July 12, 2010 | 6:05 pm
Posted by Chava Tombosky
Yesterday my Grandpa Ritchie turned 90 years old. He’s always been a virile and strikingly handsome man. His vanity has been a source of laughter and inspiration for all of us. So much so, that he never allowed us to call him “Zaidy” (the Yiddish word for Grandpa) cause he thought it was entitled for old people, which he never considered himself to be. Which is why we all call him Papa, a much more youthful grandfather title indeed. People often ask me, what’s it like to have a 90 year-old Grandfather who looks like Brad Pitt?
It takes Pop forever to get dressed in the morning, and not because he’s old, but because he spends so much time primping.
He smells as good as he looks. He’s bought so much stock in Jinate’ over the years, they’re paying him to wear the bath splash.
Like Brad Pitt, he has many children whose foreign non-native names are impossible to pronounce. Can you say Menachem Mendel, Alta Shula, Yehudis Chana, Chava Tziporah Chaya Feige, or Yosef Yitzchak? That’s okay, neither can he, which is why he usually refers to us as “dahling.” There are 7 billion people in this world, 3 billion of them are Pitt-Jolie’s the other 4 billion are Shallmans. (I’m the eldest child of 7- all from the same mother and father. So far there are 8 grandkids and counting- 5 are from my one younger brother alone.) And much like the actor, my grandfather doesn’t make a move without getting permission from his director. Just ask my grandmother. He’s been married to my grandmother, also a beauty for over sixty years.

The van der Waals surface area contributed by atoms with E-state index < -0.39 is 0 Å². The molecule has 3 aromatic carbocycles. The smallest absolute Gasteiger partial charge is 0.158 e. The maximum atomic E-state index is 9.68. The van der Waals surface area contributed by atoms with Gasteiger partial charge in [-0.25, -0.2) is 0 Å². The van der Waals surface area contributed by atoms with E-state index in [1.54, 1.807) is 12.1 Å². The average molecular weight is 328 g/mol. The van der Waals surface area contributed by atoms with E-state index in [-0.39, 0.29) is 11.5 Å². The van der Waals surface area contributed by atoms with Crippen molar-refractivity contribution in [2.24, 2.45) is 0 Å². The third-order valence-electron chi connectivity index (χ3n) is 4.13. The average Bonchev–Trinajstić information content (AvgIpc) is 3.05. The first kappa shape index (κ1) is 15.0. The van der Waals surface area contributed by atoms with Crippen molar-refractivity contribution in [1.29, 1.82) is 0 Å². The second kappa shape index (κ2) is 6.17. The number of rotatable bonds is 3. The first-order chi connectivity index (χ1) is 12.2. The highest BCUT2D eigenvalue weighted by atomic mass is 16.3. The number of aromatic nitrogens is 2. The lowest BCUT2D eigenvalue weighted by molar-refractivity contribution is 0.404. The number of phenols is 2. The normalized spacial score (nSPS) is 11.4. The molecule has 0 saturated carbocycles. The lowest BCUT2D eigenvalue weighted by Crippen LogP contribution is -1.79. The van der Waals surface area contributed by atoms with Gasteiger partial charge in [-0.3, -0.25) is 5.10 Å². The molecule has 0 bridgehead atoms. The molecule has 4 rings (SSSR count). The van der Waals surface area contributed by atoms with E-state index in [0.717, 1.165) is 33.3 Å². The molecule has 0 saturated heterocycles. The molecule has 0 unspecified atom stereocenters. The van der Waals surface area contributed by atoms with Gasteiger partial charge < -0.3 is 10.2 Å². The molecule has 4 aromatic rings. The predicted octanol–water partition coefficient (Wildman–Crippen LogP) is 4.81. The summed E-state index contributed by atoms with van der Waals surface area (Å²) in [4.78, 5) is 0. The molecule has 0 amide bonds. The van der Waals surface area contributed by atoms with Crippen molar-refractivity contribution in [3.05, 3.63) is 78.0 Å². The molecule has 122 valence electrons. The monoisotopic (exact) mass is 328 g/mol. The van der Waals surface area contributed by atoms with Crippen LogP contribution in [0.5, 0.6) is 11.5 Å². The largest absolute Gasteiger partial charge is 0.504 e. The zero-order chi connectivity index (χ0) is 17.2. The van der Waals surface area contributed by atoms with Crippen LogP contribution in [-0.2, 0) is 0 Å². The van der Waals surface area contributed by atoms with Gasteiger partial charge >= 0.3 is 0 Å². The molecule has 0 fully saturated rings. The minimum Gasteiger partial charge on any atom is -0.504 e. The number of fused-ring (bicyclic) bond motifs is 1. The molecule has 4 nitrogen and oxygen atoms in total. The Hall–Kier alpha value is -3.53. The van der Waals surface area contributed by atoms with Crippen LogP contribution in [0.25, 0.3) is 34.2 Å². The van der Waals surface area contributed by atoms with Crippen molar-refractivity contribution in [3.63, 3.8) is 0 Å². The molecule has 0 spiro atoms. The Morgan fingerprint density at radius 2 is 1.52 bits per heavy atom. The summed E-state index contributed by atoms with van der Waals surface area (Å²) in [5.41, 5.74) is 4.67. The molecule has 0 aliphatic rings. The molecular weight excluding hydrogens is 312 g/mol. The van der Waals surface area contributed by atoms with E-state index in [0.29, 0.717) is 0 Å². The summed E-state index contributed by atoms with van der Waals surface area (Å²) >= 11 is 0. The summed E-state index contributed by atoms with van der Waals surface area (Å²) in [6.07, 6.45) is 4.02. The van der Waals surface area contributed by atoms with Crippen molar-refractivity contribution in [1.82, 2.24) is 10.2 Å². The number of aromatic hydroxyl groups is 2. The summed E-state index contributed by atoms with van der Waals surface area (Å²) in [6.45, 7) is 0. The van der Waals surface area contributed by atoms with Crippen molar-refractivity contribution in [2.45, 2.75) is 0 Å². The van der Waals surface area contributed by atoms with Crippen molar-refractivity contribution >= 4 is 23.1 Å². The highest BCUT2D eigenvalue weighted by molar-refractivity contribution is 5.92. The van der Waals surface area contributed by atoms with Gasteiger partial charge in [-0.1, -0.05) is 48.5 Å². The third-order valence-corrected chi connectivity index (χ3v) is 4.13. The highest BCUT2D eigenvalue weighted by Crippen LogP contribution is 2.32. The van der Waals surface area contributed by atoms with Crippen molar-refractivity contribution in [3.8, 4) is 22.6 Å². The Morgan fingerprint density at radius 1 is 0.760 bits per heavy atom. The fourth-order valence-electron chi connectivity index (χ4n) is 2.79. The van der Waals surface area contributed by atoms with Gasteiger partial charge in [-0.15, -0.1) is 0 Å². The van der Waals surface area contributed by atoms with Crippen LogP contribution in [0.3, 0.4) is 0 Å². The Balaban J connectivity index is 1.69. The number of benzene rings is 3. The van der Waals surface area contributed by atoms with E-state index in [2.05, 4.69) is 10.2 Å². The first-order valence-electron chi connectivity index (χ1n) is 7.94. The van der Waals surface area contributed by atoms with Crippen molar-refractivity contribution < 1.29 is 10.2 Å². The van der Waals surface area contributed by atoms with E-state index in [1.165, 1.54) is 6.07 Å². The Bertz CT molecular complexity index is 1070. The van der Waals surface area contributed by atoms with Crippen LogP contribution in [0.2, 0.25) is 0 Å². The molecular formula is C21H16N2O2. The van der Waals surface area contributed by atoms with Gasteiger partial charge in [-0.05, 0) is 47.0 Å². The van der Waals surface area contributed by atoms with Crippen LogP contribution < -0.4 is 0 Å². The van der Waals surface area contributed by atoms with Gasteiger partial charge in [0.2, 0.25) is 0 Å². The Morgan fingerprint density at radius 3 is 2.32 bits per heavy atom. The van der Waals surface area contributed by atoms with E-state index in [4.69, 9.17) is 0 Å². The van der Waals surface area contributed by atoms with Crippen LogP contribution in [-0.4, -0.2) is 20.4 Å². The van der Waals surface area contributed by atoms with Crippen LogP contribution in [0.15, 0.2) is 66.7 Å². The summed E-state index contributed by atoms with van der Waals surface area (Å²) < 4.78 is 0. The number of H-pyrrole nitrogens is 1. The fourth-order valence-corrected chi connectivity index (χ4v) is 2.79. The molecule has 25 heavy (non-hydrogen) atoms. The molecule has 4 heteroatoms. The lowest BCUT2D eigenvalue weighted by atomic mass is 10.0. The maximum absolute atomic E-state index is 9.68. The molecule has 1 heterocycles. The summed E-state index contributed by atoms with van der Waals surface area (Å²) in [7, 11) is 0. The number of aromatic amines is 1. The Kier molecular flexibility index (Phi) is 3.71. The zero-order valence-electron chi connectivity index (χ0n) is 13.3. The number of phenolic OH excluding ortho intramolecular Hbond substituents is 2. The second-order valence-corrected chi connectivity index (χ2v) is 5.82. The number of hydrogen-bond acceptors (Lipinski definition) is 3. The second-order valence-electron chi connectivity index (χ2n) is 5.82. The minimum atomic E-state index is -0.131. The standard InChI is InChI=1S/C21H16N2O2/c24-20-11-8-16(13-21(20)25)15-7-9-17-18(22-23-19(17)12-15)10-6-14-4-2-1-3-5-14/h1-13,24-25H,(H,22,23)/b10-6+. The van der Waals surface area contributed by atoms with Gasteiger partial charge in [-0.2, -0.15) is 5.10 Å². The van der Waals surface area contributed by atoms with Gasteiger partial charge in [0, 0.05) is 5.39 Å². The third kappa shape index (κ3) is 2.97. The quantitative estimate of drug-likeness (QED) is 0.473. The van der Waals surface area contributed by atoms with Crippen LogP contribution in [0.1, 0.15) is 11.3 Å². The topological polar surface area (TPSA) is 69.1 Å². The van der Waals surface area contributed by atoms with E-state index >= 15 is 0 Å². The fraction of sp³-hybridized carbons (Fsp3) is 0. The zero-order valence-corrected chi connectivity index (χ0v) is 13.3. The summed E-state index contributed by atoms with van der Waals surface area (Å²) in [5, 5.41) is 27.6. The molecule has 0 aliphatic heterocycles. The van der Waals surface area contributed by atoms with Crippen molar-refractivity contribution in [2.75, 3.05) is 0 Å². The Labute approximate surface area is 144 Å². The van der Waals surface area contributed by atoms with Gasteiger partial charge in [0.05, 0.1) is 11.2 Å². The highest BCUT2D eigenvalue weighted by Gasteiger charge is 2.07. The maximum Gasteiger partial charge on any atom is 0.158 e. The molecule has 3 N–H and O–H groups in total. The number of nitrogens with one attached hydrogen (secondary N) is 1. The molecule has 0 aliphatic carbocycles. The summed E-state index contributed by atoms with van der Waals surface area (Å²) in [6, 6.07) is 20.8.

There are a lot of great stories that come from this man full of personality. He’s always had this Godfather persona but without the New York accent. He was born in Boyle Heights in 1920 to a very poor family and decided he would never be needy or destitute on his own. By the time he was 16 he was making so much money selling newspapers and hocking anything else he could get his hands on, he was making himself custom made suits. We’ve always had a lot of respect for the fact that he became a self made man and he always shared his wealth by giving charity to Israel and to Jewish education in a very gracious and generous way. But he expected us all to work hard and have serious careers. He expected us to go to college and figure out how we were going to support ourselves early on. So the day that I was 19 and brought home a poor Yeshiva boy in training to be a Rabbi who had yet to fulfill his path towards finding a lucrative career to marry, was a day that he didn’t particularly like very much.
As my husband says, “Dating Chava was the easy part, it was dating Grandpa Ritchie that was hard.” For the next 5 months, every time my husband to-be would see my grandfather, Pop would be holding his routine vodka on the rocks with a swig of tonic, stare Robbie down with a suspicious and intimidating glare and say, “So son what are you gonna DO?” And my husband would reply, “I’m not sure yet. But I’ll figure it out.” Not the right response for Papa Ritchie. I could tell my grandfather was holding it together for the sake of not rattling my very happy world. My grandmother kept herself close by his side each time Robbie was around practically pinning him down- keeping him in submission from leaping across the floor to beat my young Rabbi in-training into discovering a more lucrative path. (Or maybe to just beat him to a pulp just for being in the same vicinity as me.)